PIPITS, WAXWINGS & BUNTINGS: The 121 American Pipits recorded are the lowest number seen in 50 years. Their numbers fluctuate year-to-year but overall have been relatively stable, as the ten-year averages have circled around 1200 since the mid-1980s; the current ten-year average is 1123. The 5070 Cedar Waxwings detected are less than half the 13,037 seen in 2017, but Cedar Waxwing numbers also vary from year-to-year. The 15 Snow Buntings tallied are close to their ten-year average of 19.
WARBLERS: A surprising variety of warbler species were found this year. The eight Black-and-white Warblers observed on six counts (1 Nassawadox; 2 Cape Charles; 1 Little Creek; 1 Nansemond River; 1 Newport News; 2 Hopewell) are a record high. A lone Tennessee Warbler was found during count week in Washington DC. Previously, a Tennessee Warbler was reported on the Hopewell CBC in 2012. The 40 Orange-crowned Warblers seen are down slightly from 45 reported in 2017; this includes the four Orange-crowned Warblers that were a record high for Newport News. The only Nashville Warblers were the two seen on the Chincoteague count. This is the fifth time in the last ten years that Nashville Warblers were recorded (2011, 2013, 2016, 2017, & now 2018) plus they were seen during count week in 2009 and 2012. The 12 Common Yellowthroats reported are close to their ten-year average of 11. The only Cape May Warbler seen was on the Central Loudon count where it was a new species. This is the third time in the past 20 years that a Cape May Warbler was recorded on a regional CBC (2000, 2016, & now 2018). A lone Northern Parula was seen at Cape Charles. This is the first Northern Parula found in the past ten years on a CBC in this region although one was seen during count week in Rockingham County in 2015. The only Blackpoll Warbler seen was at Back Bay and was a new species on that count; a Blackpoll hasn’t been recorded on a Christmas Bird Count in the region since 1972 on the Roanoke count. A lone Black-throated Blue Warbler was a new species for Augusta County. This is only the second Black-throated Blue Warbler sighting in the last 30 years on a regional CBC. The 85 Palm Warblers logged which includes two western Palm Warblers are less than a fourth of the 385 seen in 2017, but that 385 last year was unusually high as it was the most seen in the previous 20 years. The 281 Pine Warblers detected are the second highest number seen in 50 years. The 5216 Yellow-rumped Warblers tallied are the lowest number seen in 50 years and less than half the ten-year average of 11,474. The only Yellow-throated Warbler was seen at Williamsburg. Yellow-throated Warblers have been reported eight times in the last 20 years on CBCs in this region plus a count week sighting one other time.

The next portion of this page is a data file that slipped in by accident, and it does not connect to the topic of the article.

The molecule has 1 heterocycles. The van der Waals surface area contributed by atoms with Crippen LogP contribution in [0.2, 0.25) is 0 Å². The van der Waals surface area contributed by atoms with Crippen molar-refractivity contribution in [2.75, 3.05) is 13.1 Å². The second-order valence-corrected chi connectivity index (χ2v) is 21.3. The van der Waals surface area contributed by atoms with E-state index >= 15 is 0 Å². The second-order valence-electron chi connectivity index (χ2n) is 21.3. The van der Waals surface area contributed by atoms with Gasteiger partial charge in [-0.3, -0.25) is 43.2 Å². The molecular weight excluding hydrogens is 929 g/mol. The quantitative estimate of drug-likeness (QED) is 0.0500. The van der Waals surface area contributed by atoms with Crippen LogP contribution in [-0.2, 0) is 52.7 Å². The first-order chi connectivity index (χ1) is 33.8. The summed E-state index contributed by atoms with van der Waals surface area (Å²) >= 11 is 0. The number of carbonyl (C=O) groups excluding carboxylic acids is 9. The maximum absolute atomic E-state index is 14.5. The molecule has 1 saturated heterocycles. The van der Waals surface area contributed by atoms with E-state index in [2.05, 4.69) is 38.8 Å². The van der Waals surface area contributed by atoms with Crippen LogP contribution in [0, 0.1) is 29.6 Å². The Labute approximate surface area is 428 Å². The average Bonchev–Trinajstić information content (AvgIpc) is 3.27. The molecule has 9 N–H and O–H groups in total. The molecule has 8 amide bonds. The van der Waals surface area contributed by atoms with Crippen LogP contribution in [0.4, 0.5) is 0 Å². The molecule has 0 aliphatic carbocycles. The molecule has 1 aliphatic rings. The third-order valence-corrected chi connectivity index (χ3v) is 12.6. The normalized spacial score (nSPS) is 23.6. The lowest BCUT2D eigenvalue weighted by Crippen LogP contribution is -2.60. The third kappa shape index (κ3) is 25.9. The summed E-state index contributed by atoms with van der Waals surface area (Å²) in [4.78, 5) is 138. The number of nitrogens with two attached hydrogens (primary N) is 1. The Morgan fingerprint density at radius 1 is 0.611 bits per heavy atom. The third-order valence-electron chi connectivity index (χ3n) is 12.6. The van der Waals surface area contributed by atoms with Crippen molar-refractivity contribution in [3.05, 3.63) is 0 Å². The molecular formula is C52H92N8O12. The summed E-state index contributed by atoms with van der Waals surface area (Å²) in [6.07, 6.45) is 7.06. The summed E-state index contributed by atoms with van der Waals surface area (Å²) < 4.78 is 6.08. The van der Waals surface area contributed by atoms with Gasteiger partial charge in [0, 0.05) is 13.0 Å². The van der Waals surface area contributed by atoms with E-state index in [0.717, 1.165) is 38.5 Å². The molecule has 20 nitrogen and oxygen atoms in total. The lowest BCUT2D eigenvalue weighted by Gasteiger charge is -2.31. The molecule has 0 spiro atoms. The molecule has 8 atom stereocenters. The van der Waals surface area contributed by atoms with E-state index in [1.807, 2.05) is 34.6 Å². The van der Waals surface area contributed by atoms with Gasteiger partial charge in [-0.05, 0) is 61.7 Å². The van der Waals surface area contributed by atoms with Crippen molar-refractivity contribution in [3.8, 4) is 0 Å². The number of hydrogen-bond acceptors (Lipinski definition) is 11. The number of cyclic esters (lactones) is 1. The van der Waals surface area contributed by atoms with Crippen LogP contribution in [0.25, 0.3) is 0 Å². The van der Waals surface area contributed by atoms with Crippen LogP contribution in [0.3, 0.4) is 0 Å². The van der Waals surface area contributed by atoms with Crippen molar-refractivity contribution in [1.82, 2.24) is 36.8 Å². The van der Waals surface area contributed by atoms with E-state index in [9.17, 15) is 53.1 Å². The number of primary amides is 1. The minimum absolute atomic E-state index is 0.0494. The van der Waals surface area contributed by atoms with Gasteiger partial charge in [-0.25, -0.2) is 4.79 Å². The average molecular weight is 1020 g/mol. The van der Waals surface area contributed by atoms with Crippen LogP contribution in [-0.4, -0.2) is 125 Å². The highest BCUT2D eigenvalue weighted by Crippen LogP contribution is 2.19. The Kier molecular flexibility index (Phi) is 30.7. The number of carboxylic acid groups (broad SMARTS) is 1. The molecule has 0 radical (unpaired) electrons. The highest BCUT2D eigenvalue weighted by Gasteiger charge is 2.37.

SPARROWS: The nine Nelson’s Sparrows found on two counts (3 Little Creek; 6 Newport News) are an improvement over just five seen in 2017. The six at Newport News were a record high count. The eight Saltmarsh Sparrows discovered are also an improvement over last year when none were observed. The six Seaside Sparrows seen are better than just four in 2017. Only 33 American Tree Sparrows were seen this year. American Tree Sparrow numbers are declining; the ten-year averages have dropped in the last 20 years from 239 in 1999 to just 54 in 2018. The 2192 Chipping Sparrows logged are a record high count; two counts had local record highs for Chipping Sparrows (2 Calmes Neck; 4 Mount Rogers-White Top). The three Clay-colored Sparrows reported on two counts (2 Hopewell; 1 Fort Belvoir) are below their record high of six seen last year. The 1623 Field Sparrows logged are above the ten-year average of 1576 but their numbers have been declining since the early 1980s when around 4000 were regularly seen. Despite this regional decline, Washington’s Birthplace had a record high count of 114 Field Sparrows. The lone Lark Sparrow seen was in Washington DC. This is the fifth time in the past ten years that a Lark Sparrow has been found on a regional CBC. The 488 Fox Sparrows tallied are up from 367 seen in 2017 and also above the ten-year average of 407.